Rents anywhere below 110th. prohibit what most Americans know and love as a "supermarket", a 30,000+ sq.ft. store that has high volume and low margins. (And love of life prevents most from venturing north of Columbia!) Compulsory unionization for enterprises above a certain size probably doesn’t help either.
That said, central Paris shares the same problems, yet the Monoprix chain manages to maintain excellent supermarkets there. Sometimes they go underground; sometimes they rise up; sometimes they are almost hidden. Yes, the aisles are extremely narrow, but the meats and produce would make even Dean and Delucca patrons weep with envy. My favorite at (Metro stop) Charle Michel is partly tucked under an elevated park!
I’ve never been to NYC, let alone Manhattan. But I’m surprised to hear they have smelly, dirty grocery stores. I thought that was isolated to Hawaii…..[xx(]
I like Citarella’s and going to the open air markets at Union Square, as well as the open air market in Brooklyn.
Hey I like these ideas!! I mean it, it is so dumb that you can buy almost anything in Manhattan … except food…
They built a huge Pathmark up in Harlem, and it was quite a big deal, as I recall. The neighborhood really wanted and needed a reasonably priced supermarket, because as others have noted, the bodegas can be pricey.
Reviews on it were good when it opened….but it is a hike from downtown.
NYC seems like a really neglected market for groceries. I suspect it is the high price of real estate as one poster said. What really surprises me is that innovative supermarkets have not come up with a solution. The NYC market is too large to ignore.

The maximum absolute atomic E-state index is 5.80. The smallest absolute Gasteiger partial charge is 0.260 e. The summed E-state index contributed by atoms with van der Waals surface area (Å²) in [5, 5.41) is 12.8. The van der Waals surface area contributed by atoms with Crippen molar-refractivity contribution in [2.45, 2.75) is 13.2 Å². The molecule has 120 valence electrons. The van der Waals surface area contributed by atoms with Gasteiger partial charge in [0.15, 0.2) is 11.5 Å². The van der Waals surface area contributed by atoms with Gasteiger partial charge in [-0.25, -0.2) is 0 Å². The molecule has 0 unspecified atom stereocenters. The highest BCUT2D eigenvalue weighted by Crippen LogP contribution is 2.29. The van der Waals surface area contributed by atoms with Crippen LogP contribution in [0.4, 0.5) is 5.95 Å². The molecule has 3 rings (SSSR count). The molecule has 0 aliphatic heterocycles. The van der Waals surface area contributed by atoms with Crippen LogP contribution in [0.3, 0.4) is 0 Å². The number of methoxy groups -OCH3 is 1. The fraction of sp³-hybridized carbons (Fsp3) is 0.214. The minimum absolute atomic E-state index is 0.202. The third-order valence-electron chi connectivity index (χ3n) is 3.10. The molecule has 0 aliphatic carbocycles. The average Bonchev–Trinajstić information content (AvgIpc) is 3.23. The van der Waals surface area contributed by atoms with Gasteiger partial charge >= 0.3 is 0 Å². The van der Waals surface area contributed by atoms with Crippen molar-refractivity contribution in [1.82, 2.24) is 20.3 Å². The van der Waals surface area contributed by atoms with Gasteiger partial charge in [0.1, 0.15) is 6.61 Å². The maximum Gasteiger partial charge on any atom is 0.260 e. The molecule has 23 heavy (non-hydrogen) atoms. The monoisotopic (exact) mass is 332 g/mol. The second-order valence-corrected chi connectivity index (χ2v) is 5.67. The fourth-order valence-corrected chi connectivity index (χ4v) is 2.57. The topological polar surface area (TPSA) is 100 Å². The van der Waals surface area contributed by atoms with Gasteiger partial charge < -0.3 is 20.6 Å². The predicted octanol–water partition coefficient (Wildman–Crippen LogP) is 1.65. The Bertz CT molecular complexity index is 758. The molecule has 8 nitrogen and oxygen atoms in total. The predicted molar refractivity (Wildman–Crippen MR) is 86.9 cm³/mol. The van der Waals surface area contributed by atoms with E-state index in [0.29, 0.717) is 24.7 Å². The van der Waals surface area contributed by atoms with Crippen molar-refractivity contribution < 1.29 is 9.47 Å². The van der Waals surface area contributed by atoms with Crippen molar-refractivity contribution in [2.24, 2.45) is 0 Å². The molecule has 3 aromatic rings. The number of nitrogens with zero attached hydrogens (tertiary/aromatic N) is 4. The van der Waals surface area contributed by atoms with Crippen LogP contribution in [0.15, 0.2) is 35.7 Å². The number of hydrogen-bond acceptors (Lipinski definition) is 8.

Two ideas occur to this Upstate hayseed:
Supermarkets could bus people Upstate to huge and attractive markets where real estate is cheaper. Train might work as well.
The other idea is to bring the supermarket to Manhattan. The last time I looked, it is still an island. Would it really cost that much more to build large supermarket river boats that could go up and down the Hudson daily supplied by upriver distribution centers? Might be even cheaper in the long run rather than having a fixed location store.
Yes, Mr. Golub, I am ready for my seat on the Price Chopper board of directors!
Off-topic but has the Vet said anything about kitty’s food? A friend of ours used to treat her cat with a few nibbles of white tuna every day. Eventually kitty’s thyroid went berserk and the vet said it was the tuna, and that kitty could no longer eat any seafood product because of the iodine. Sadly it was a case of killing the cat with kindness.
FYI – kitty did manage to live a pretty good life despite continuing health problems and outlived her owner. When she finally made it clear to us that it was time to go we gave her a whole can of white tuna laced with kitty valiums before delivering her to the vet. I think her last hours were happy.
OK, now you have inspired me. I’m gonna try it!
My doorman said the FD "thug" was an isolated incident – just one bad apple (a little food joke, there..)
Once you go out to the boroughs, grocery shopping starts to approach what your find in mainland America. (Only the Bronx is on the mainland.) While you still have the bodegas and the "branded" C-Town, Associated, Fine Fare, Met Food, Pioneer, and AIM supermarkets independently owned but supplied by White Rose, Krasdale, or General Trading, you get better markets.